💲Whenever people use the adjective ‘free’ to describe something in the political arena it is a good idea to ask: free for whom, and free from what?
The original ‘free traders’ were the Cornish smugglers who sought to avoid tax on contraband brandy and gin, or their cousins the privateers, who rode the high seas shunning the authority of governments. This is how some of the Brexiteers imagine themselves – shunning authority and revelling in the status of Bad Boys.
The romance of these early rebels against authority was that in the days of the narrow franchise defined by a property qualification they had no ability to influence policy. Today’s ‘free traders’ are very different: their ambition is to maximise profits for themselves without making a financial contribution to society or considering the consequences of their actions on people or planet. And, through the influential think tanks they fund and operate, they are now at the very heart of government.
For them, free trade is threatened by dastardly politicians who might require them to consider the common good and constrain their profit-making by taxing them to pay for public services or for the vulnerable in society. Their agenda is not one of universal freedom but of freedom for the wealthy, for the citizens of nowhere to bestride the globe without being bound by the petty laws of nation states.
The reality is, of course, that global trade is dominated by a small number of vast corporations who operate beyond national jurisdictions and can play governments off against each other, as they do when claiming their sweetheart tax deals. Their freedom has resulted in dispossession and environmental destruction on an unprecedented scale. And their lust for power is perfectly exemplified by having their own private courts.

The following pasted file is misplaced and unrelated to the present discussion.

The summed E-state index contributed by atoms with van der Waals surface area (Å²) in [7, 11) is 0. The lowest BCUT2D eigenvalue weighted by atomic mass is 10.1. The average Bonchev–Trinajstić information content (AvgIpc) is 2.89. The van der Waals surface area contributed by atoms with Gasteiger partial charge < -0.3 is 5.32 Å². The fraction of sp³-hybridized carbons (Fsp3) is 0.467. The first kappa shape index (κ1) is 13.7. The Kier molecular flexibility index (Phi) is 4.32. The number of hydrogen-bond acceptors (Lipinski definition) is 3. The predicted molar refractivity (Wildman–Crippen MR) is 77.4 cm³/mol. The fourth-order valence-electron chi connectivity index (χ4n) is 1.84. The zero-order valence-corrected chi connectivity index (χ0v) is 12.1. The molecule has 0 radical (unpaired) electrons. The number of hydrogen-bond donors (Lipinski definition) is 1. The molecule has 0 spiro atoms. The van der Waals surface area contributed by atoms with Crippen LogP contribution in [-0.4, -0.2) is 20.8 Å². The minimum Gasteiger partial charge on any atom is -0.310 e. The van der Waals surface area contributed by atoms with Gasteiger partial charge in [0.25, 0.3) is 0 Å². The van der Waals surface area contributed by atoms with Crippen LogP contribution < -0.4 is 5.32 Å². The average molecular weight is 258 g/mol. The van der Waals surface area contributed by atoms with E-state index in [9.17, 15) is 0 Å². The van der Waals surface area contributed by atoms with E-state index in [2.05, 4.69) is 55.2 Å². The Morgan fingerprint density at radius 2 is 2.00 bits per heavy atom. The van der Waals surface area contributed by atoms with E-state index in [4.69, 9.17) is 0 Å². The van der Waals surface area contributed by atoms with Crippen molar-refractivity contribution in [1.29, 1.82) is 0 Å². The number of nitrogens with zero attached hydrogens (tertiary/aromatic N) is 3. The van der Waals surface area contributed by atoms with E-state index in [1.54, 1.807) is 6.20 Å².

In Britain, what they most want to be free from is the system of regulations and laws that bodies like the European Union have introduced to constrain their worst excesses. Take, for example, the new EU law to stem the trade in conflict minerals that have fuelled civil wars in places like the Congo for generations.
Or the dry-sounding Directive of Administrative Cooperation, a series of laws that require law firms or accountants based in any EU country to share information with tax authorities if a transfer from one to the other looks like a means of avoiding tax.
This is why the privateers wish to destroy the European Union: because its emphasis on ensuring the well-being of citizens and on shared freedoms undermines their ability to satisfy their selfish greed.
These ‘free traders’ saw the Brexit vote as a crisis to be exploited so as to rapidly advance their agenda of eliminating the laws that manage globalisation, put in place through painstaking democratic processes. And they have established a network of organisations that link powerful people in resisting or destroying such democratic controls over their power.
Read more about the free traders who are part of this Brexit Syndicate: